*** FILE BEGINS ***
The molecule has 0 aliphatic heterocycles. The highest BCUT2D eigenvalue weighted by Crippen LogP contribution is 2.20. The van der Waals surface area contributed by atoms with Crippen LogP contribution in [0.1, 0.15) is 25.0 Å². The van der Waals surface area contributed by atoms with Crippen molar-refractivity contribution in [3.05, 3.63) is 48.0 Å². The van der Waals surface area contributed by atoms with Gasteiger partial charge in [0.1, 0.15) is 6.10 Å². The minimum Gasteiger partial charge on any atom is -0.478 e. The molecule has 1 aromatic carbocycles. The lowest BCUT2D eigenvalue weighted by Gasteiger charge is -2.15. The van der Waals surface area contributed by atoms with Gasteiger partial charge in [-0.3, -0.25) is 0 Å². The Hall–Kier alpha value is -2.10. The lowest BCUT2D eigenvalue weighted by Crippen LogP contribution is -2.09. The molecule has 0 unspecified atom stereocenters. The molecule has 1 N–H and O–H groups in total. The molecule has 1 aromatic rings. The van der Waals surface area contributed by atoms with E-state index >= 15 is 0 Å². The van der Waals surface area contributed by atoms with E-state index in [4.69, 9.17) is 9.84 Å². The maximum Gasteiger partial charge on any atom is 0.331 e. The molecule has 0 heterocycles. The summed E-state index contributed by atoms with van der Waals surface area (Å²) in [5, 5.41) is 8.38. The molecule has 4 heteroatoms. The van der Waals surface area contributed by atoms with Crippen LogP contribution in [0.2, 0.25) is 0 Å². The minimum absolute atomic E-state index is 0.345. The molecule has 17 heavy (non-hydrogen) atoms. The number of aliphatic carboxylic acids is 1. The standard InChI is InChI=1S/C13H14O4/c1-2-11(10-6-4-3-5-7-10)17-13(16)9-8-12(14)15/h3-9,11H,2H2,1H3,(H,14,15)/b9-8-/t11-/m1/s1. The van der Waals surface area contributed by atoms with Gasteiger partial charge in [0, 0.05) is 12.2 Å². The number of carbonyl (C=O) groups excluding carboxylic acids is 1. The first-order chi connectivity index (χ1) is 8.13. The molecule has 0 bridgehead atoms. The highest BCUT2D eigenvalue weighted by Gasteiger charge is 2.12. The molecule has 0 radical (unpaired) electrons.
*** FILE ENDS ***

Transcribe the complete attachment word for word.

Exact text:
The molecule has 0 aliphatic heterocycles. The highest BCUT2D eigenvalue weighted by Crippen LogP contribution is 2.20. The van der Waals surface area contributed by atoms with Crippen LogP contribution in [0.1, 0.15) is 25.0 Å². The van der Waals surface area contributed by atoms with Crippen molar-refractivity contribution in [3.05, 3.63) is 48.0 Å². The van der Waals surface area contributed by atoms with Gasteiger partial charge in [0.1, 0.15) is 6.10 Å². The minimum Gasteiger partial charge on any atom is -0.478 e. The molecule has 1 aromatic carbocycles. The lowest BCUT2D eigenvalue weighted by Gasteiger charge is -2.15. The van der Waals surface area contributed by atoms with Gasteiger partial charge in [-0.3, -0.25) is 0 Å². The Hall–Kier alpha value is -2.10. The lowest BCUT2D eigenvalue weighted by Crippen LogP contribution is -2.09. The molecule has 0 unspecified atom stereocenters. The molecule has 1 N–H and O–H groups in total. The molecule has 1 aromatic rings. The van der Waals surface area contributed by atoms with E-state index >= 15 is 0 Å². The van der Waals surface area contributed by atoms with E-state index in [4.69, 9.17) is 9.84 Å². The maximum Gasteiger partial charge on any atom is 0.331 e. The molecule has 0 heterocycles. The summed E-state index contributed by atoms with van der Waals surface area (Å²) in [5, 5.41) is 8.38. The molecule has 4 heteroatoms. The van der Waals surface area contributed by atoms with Crippen LogP contribution in [0.2, 0.25) is 0 Å². The minimum absolute atomic E-state index is 0.345. The molecule has 17 heavy (non-hydrogen) atoms. The number of aliphatic carboxylic acids is 1. The standard InChI is InChI=1S/C13H14O4/c1-2-11(10-6-4-3-5-7-10)17-13(16)9-8-12(14)15/h3-9,11H,2H2,1H3,(H,14,15)/b9-8-/t11-/m1/s1. The van der Waals surface area contributed by atoms with Gasteiger partial charge in [0, 0.05) is 12.2 Å². The number of carbonyl (C=O) groups excluding carboxylic acids is 1. The first-order chi connectivity index (χ1) is 8.13. The molecule has 0 bridgehead atoms. The highest BCUT2D eigenvalue weighted by Gasteiger charge is 2.12. The molecule has 0 radical (unpaired) electrons.